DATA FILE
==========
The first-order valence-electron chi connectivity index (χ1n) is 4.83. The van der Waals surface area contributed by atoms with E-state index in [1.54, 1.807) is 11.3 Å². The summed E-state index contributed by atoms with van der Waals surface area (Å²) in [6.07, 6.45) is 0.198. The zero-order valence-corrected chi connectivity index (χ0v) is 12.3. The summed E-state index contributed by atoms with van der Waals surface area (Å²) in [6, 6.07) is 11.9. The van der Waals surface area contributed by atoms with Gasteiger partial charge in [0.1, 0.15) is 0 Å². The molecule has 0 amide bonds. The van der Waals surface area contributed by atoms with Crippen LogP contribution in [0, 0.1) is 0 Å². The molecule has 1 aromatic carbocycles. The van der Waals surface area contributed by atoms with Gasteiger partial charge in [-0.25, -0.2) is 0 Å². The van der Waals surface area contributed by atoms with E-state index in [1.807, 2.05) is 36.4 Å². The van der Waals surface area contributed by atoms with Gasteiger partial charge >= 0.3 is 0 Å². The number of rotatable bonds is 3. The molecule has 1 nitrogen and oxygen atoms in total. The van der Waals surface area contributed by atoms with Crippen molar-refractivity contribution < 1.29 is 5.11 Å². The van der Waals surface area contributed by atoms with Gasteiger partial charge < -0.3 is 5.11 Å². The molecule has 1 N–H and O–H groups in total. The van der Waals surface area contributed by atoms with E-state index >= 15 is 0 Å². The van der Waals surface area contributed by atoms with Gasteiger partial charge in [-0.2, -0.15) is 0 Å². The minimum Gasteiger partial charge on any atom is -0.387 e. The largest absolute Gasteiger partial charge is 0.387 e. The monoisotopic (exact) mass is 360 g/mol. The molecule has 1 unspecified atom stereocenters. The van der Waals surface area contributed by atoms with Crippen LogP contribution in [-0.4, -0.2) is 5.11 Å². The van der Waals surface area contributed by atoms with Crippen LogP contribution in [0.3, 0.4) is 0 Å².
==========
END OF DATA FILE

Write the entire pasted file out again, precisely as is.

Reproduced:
The first-order valence-electron chi connectivity index (χ1n) is 4.83. The van der Waals surface area contributed by atoms with E-state index in [1.54, 1.807) is 11.3 Å². The summed E-state index contributed by atoms with van der Waals surface area (Å²) in [6.07, 6.45) is 0.198. The zero-order valence-corrected chi connectivity index (χ0v) is 12.3. The summed E-state index contributed by atoms with van der Waals surface area (Å²) in [6, 6.07) is 11.9. The van der Waals surface area contributed by atoms with Gasteiger partial charge in [0.1, 0.15) is 0 Å². The molecule has 0 amide bonds. The van der Waals surface area contributed by atoms with Crippen LogP contribution in [0, 0.1) is 0 Å². The molecule has 1 aromatic carbocycles. The van der Waals surface area contributed by atoms with Gasteiger partial charge in [-0.25, -0.2) is 0 Å². The van der Waals surface area contributed by atoms with E-state index in [1.807, 2.05) is 36.4 Å². The van der Waals surface area contributed by atoms with Gasteiger partial charge >= 0.3 is 0 Å². The number of rotatable bonds is 3. The molecule has 1 nitrogen and oxygen atoms in total. The van der Waals surface area contributed by atoms with Crippen molar-refractivity contribution < 1.29 is 5.11 Å². The van der Waals surface area contributed by atoms with Gasteiger partial charge < -0.3 is 5.11 Å². The molecule has 1 N–H and O–H groups in total. The van der Waals surface area contributed by atoms with E-state index >= 15 is 0 Å². The van der Waals surface area contributed by atoms with Gasteiger partial charge in [-0.2, -0.15) is 0 Å². The minimum Gasteiger partial charge on any atom is -0.387 e. The largest absolute Gasteiger partial charge is 0.387 e. The monoisotopic (exact) mass is 360 g/mol. The molecule has 1 unspecified atom stereocenters. The van der Waals surface area contributed by atoms with Crippen LogP contribution in [-0.4, -0.2) is 5.11 Å². The van der Waals surface area contributed by atoms with Crippen LogP contribution in [0.3, 0.4) is 0 Å².